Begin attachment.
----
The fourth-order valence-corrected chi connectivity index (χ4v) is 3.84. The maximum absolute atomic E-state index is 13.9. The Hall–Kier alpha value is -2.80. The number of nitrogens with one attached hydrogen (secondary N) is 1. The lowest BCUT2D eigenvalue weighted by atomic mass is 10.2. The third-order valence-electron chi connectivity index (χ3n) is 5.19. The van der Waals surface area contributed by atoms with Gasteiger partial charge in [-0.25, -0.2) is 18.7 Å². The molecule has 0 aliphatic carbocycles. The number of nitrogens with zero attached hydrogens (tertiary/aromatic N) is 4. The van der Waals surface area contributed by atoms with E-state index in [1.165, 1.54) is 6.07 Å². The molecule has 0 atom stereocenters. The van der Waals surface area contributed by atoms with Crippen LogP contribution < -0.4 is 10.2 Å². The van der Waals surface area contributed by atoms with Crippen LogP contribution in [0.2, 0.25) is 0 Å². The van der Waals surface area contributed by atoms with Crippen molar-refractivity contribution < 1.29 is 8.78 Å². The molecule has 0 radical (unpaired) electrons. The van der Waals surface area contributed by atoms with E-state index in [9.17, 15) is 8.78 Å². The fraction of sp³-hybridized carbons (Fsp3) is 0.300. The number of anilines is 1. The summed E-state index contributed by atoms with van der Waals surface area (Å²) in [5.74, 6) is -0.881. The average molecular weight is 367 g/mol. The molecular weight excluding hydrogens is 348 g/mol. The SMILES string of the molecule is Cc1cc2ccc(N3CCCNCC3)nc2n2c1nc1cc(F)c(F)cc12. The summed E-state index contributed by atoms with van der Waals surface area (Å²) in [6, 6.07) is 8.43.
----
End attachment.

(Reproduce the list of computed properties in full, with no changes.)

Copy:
The fourth-order valence-corrected chi connectivity index (χ4v) is 3.84. The maximum absolute atomic E-state index is 13.9. The Hall–Kier alpha value is -2.80. The number of nitrogens with one attached hydrogen (secondary N) is 1. The lowest BCUT2D eigenvalue weighted by atomic mass is 10.2. The third-order valence-electron chi connectivity index (χ3n) is 5.19. The van der Waals surface area contributed by atoms with Gasteiger partial charge in [-0.25, -0.2) is 18.7 Å². The molecule has 0 aliphatic carbocycles. The number of nitrogens with zero attached hydrogens (tertiary/aromatic N) is 4. The van der Waals surface area contributed by atoms with E-state index in [1.165, 1.54) is 6.07 Å². The molecule has 0 atom stereocenters. The van der Waals surface area contributed by atoms with Crippen LogP contribution < -0.4 is 10.2 Å². The van der Waals surface area contributed by atoms with Crippen LogP contribution in [0.2, 0.25) is 0 Å². The van der Waals surface area contributed by atoms with Crippen molar-refractivity contribution < 1.29 is 8.78 Å². The molecule has 0 radical (unpaired) electrons. The van der Waals surface area contributed by atoms with E-state index in [9.17, 15) is 8.78 Å². The fraction of sp³-hybridized carbons (Fsp3) is 0.300. The number of anilines is 1. The summed E-state index contributed by atoms with van der Waals surface area (Å²) in [5.74, 6) is -0.881. The average molecular weight is 367 g/mol. The molecular weight excluding hydrogens is 348 g/mol. The SMILES string of the molecule is Cc1cc2ccc(N3CCCNCC3)nc2n2c1nc1cc(F)c(F)cc12. The summed E-state index contributed by atoms with van der Waals surface area (Å²) in [6, 6.07) is 8.43.